But I won’t pretend that it didn’t still rankle.



 An ongoing series of reviews of dark fiction (crime, thriller, horror and sci-fi) – both old and new – that I have recently read and enjoyed. I’ll endeavour to keep the SPOILERS to a minimum; there will certainly be no given-away denouements or exposed twists-in-the-tail, but by the definition of the word ‘review’, I’m going to be talking about these books in more than just thumbnail detail, extolling the aspects that I particularly enjoyed (I’ll outline the plot first, and follow it with my opinions) … so I guess if you’d rather not know anything at all about these pieces of work in advance of reading them yourself, then these particular posts will not be your thing.

by Giles Blunt (1989)


Thirty-something New York artist, Nicholas Hood, has it all. Married to a beautiful and sensitive wife, Susan, who also happens to be an acclaimed professional musician, he owns a comfortable Manhattan apartment and shares a spacious studio with his best friend, Leo Forstadt. His paintings sell reasonably well; not sufficiently to make him rich, but they are appreciated enough to occupy space in a nearby gallery, where they are regularly viewed by art-lovers and critics alike, which means that his name at least is known.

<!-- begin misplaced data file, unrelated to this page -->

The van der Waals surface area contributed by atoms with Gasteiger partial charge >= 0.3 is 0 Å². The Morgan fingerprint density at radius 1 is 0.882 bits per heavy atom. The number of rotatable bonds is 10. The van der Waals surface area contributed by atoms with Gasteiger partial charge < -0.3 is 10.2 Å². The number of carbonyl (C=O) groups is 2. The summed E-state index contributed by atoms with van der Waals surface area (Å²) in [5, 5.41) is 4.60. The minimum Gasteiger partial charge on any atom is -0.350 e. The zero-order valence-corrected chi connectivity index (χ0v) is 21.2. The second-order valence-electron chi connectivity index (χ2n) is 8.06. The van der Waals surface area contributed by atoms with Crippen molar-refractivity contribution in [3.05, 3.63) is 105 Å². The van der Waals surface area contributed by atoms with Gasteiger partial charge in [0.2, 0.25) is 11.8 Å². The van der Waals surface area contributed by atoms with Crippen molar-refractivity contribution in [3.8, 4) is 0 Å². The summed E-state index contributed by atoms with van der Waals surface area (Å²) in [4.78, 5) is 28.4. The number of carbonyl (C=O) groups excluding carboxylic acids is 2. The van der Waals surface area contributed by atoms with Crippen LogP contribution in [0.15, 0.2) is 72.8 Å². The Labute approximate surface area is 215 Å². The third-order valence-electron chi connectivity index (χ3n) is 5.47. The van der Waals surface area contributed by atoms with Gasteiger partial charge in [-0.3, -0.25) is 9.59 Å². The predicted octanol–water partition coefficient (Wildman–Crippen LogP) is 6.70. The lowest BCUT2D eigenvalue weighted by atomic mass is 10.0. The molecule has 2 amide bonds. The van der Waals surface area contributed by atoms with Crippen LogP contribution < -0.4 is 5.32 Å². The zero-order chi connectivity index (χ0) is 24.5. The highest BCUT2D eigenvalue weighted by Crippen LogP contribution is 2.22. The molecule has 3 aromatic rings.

However, Nick Hood is not a happy man. Convinced that his work is worth more than he manages to earn from it, wondering if his chosen subject-matter – murder – is what puts the big buyers off, but determined to stick with this as it totally obsesses him, he waits impatiently for the day when his talent will be trumpeted from the rooftops.

Nothing about Hood is immediately attractive. He is cool and unaffectionate with his wife, he flirts continually with beautiful life model, Valerie Vale, he is unimpressed by Leo’s stolid approach to art, figuring that his friend will always be a journeyman painter because he has no real ambition, and he is belligerently jealous of the other artists he shares space with in the gallery, especially those who do well, certain that they have simply been lucky while he has not.